Monday, April 9, 2012

Judge rules vouchers unconstitutional in Oklahoma

Last week, a judge in Tulsa ruled that Oklahoma's private-school voucher program for special education students violate that state's Constitution.

This is interesting because of the judge's rationale, explained by reporter Nirvi Shah of Education Week magazine:

Reports by the Associated Press and Tulsa World say that Judge Rebecca Nightingale agreed with the school districts that the law violates an Oklahoma constitutional prohibition of public money being used directly or indirectly for any sectarian institution.

South Carolina's Constitution contains the same prohibition.

Two school districts sued parents of six children with disabilities last fall over the Lindsey Nicole Henry Scholarships program. The scholarship program, created in 2010, initially required districts to administer the vouchers. Several districts refused to do so, and they were sued by parents. The districts eventually countersued.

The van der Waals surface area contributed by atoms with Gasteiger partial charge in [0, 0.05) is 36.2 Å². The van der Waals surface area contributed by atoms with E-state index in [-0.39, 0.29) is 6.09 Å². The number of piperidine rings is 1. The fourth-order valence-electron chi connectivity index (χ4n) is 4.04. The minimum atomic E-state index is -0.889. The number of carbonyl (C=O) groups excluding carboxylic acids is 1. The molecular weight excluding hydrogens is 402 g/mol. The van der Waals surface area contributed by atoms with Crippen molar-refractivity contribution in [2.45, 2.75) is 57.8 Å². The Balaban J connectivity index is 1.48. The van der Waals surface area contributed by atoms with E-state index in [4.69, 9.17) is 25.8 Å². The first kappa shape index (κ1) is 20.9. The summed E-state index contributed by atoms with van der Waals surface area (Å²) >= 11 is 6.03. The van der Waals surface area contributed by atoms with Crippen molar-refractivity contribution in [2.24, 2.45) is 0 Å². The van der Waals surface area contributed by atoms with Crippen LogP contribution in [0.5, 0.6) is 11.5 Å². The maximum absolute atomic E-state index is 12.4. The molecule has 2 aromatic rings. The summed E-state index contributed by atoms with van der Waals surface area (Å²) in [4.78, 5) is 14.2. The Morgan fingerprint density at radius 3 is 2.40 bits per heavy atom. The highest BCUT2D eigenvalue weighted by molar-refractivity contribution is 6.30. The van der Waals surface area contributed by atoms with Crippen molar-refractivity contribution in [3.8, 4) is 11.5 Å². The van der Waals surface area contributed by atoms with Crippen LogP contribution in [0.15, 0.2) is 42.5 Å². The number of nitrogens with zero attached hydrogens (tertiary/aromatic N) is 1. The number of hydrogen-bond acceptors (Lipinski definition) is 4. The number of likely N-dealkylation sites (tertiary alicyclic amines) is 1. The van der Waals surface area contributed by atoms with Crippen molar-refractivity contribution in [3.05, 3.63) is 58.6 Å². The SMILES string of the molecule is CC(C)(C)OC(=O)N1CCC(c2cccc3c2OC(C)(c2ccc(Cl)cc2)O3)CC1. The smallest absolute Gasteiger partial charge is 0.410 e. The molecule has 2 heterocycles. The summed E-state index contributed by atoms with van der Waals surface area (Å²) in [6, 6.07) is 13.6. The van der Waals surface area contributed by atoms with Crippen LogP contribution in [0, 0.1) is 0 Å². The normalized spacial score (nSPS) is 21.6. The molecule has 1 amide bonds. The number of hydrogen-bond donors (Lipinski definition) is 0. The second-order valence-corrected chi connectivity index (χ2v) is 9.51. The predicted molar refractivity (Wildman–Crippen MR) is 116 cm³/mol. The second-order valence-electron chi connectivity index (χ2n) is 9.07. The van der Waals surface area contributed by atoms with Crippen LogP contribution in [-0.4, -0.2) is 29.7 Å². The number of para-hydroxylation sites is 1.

While several states have voucher programs just for students with disabilities—a strategy some school choice advocates push for as a gateway to other voucher programs—Oklahoma's is one of just two that has faced legal challenges. Arizona's is the other.

Tuesday's ruling opens the door to an appeal to the Oklahoma Supreme Court. The parents' attorney, Eric Baxter of the Becket Fund for Religious Liberty in Washington, said he will file an appeal. He told the Tulsa World he will also file a motion for a stay to keep the law intact until the appeals process is completed—149 students use the vouchers now—and a final ruling is rendered.

So, could the U.S. Supreme Court be called upon to rule on this matter in the next few years?

And if so, what are the odds that the Court will rule that public dollars proscribed for public uses in state constitutions must be used for public purposes only?

1 comment:

  1. South Carolina's Constitution is different than Oklahoma's; thus, the Oklahoma court's decision is not analogous to how a court would decide the case in SC. SC's constitution prohibits public funds from being paid "directly" to religious or private schools. Oklahoma's constitution prohibits public funds from being paid "directly or indirectly." SC's constitution of 1895 contained that same language. However, in 1972, the constitution was amended to drop the "indirectly" language for the express purpose of providing the General Assembly the discretion to provide "indirect" aid to those educational institutions.